The “Make/Think” main stage will be packed with unexpected and surprising community presentations to enlighten your practice and enliven your work. More presentation descriptions are being added regularly, so stay tuned for details as we approach October!
Al Bell, chairman, Memphis Music Foundation
Memphis, Tennessee has always been a rebellious, innovative river town, from the fouding of FedEx to the country's first self-service grocery store. But nowhere is this unbridled spirit more evident than in its music industry—past, present and future. Stax Records, which launched the likes of Otis Redding, Isaac Hayes, Sam & Dave and dozens of other music icons, started in a tiny garage and grew to become one of the most important labels in the world. It thrived in the face of racism, corporate greed, political corruption and other challenges. But the creativity that formed the culture of Stax Records lives on today and its legacy is still changing the world.
Hartford Art School student Ethan Bodnar and industrial designer Charles Harrison will co-present their career and work—a student beginning in an age of blogs and InDesign, juxtaposed with a successful designer who began his career as a military cartographer in the 1950s. While focusing on the importance of a formal education, Harrison and Bodnar will share stories demonstrating how their education truly never ends. Expect an engaging and thoughtful look at the differences and similarities of these two uniquely successful designers.
Makers and Thinkers
Stefan G. Bucher, writer, graphic designer, illustrator and founder, 344 Design
Stefan G. Bucher, the man behind 344 Design and the online drawing and storytelling experiment dailymonster.com, will discuss the creative challenges of being both a maker and a thinker, communicating to large audiences across a wide range of media. Find out first-hand how he has spent the past 20 years building a practice that allows him to pursue his many strange and labor-intensive interests, while also managing to keep the lights on.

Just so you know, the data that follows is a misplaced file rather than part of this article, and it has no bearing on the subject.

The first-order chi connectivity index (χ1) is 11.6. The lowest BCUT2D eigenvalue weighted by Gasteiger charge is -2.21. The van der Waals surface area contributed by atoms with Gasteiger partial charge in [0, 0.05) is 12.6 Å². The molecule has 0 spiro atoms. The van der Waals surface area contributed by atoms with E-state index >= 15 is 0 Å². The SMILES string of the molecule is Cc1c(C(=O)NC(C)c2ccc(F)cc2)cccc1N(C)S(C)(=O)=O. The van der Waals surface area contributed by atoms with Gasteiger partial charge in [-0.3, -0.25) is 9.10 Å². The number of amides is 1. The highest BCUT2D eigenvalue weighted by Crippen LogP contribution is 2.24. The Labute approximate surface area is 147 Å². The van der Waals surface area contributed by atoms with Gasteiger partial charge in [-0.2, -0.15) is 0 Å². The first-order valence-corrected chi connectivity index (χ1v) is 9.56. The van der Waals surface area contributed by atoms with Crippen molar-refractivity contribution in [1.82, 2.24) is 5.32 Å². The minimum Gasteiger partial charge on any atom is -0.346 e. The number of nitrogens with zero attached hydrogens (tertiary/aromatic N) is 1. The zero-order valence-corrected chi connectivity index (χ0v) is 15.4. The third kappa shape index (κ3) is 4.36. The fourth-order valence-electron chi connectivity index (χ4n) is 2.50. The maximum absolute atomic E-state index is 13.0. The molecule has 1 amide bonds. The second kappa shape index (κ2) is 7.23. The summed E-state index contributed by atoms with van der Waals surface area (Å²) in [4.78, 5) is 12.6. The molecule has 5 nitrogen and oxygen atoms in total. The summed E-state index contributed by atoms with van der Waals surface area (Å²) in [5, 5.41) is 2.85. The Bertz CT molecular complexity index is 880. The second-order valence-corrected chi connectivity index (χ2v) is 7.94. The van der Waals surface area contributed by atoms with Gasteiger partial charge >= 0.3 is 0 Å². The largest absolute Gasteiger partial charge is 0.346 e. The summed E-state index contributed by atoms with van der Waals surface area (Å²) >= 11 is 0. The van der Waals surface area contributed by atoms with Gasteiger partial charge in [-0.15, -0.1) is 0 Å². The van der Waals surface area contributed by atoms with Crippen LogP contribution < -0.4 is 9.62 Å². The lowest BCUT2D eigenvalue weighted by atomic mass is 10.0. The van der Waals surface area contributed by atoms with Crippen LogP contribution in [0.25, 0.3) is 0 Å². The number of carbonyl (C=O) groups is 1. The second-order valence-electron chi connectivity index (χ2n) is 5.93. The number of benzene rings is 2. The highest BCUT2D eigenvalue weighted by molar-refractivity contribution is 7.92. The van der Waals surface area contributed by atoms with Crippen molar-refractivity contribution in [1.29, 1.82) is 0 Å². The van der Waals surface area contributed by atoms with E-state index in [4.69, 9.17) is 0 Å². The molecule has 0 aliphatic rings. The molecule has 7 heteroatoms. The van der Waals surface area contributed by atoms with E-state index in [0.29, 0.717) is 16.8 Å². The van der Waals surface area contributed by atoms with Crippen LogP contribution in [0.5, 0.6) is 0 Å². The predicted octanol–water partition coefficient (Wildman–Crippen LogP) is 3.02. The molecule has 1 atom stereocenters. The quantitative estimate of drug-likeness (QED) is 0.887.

David Butler, vice president of global design, The Coca-Cola Company
We are experiencing a “new normal” as the global economy begins to recover. How should we be thinking about the role of Design now and looking forward to 2020? Coca-Cola has a point-of-view that we are in the midst of a “redesigning of design.” We'll be talking more about this and what we need to consider going forward.
Elizabeth Coleman, president, Bennington College
Over the past century the combination of the idealization of the expert and an increasingly technocratic, fragmented specialization has wreaked havoc with the intellectual and ethical dimensions of a college education. We are desperately in need of a new liberal arts—one that will reconnect thought and action; utilize the power of ideas and imagination to transform our capacity to engage the world in ways that matter, about things that matter; and inspire collaboration rather than isolation. Design—understood as a systematic, collaborative way of addressing problems and transforming possibilities—is a prime candidate for the new set of studies needed to revitalize higher education.
A new word to describe the seamless connection where the beginning meets the end in a circular line.
A sentence, as a subtitle, to a word that does not exist.
Daniel Eatock, designer, artist and author
“Passed to you, from one to the next, like a chain, catenary, a dog chasing its tail, a loop, self support, half way to half way, everything unraveled, completely covered, removed, camouflaged, trompe l’œil, illusion, rotating, echo, echo, rotating, scrolling, half way in duration not distance, best before yesterday, extra medium, between on and off, between up and down, between a surface, align, a line, correction, from frustration, balance, colapse, reorientation, upside down, objective, givens, surface area squared, together, back to the beginning, passed to me.”